After thirty years, Al-Amin has become, in many important ways, a vastly different person from the author of this book. A respected imam, he now sees--and for some time has seen--the world, his own role therein and the eventual liberation of his people in quite different terms: those of faith, self-discipline and spiritual development. This vision is reflected in both his demeanor and his language. Consequently he has, at this time, serious reservations about the appropriateness of reissuing a book of youthful struggle. It is not that he repudiates any aspect of the book--not the tone, the defiant struggle out of which it came or even the youthful persona of that text.
While he considers some of the language of the early work "unseemly," his reservation is more that he considers his later work, Revolution by the Book, far more relevant to his current concerns and the work of thirty years, as well as being more indicative of his present personal and professional style. No two books could be more different in style and subject, but what they share, apart from their common paternity, is that both are earnestly addressed to the same audience and purpose: the re-education of the African-American grassroots.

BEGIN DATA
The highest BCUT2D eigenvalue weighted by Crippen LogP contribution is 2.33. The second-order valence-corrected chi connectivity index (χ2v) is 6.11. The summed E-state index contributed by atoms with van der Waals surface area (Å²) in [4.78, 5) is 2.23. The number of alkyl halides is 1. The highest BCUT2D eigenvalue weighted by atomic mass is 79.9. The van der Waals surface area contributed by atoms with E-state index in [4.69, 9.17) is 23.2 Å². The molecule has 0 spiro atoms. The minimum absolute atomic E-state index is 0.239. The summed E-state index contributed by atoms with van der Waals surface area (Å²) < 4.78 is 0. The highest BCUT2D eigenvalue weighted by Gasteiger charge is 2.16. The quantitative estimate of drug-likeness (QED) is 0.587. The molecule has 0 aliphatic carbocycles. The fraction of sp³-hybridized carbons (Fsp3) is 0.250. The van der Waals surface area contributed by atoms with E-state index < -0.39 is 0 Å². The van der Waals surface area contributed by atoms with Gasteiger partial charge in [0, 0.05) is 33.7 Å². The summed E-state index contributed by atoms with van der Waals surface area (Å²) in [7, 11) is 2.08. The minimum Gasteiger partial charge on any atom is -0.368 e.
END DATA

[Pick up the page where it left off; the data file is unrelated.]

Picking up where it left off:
Revolution by the Book is not, as might be inferred from a casual glance at the cover, a handbook on guerrilla war. The revolution of the title refers very specifically to jihad in its classical Islamic meaning of the daily, internal struggle for self-mastery and moral discipline. The book begins with a collection of sermons, each explicating one of the foundations of Islam--shahadah (declaration of faith), tauheed (the Oneness and uniqueness of God), salaat (prayer and worship), zakaat (the redemptive value of charity) and saum (purification by fasting and abstinence)--and the expression of them in the hajj, or prescribed pilgrimage.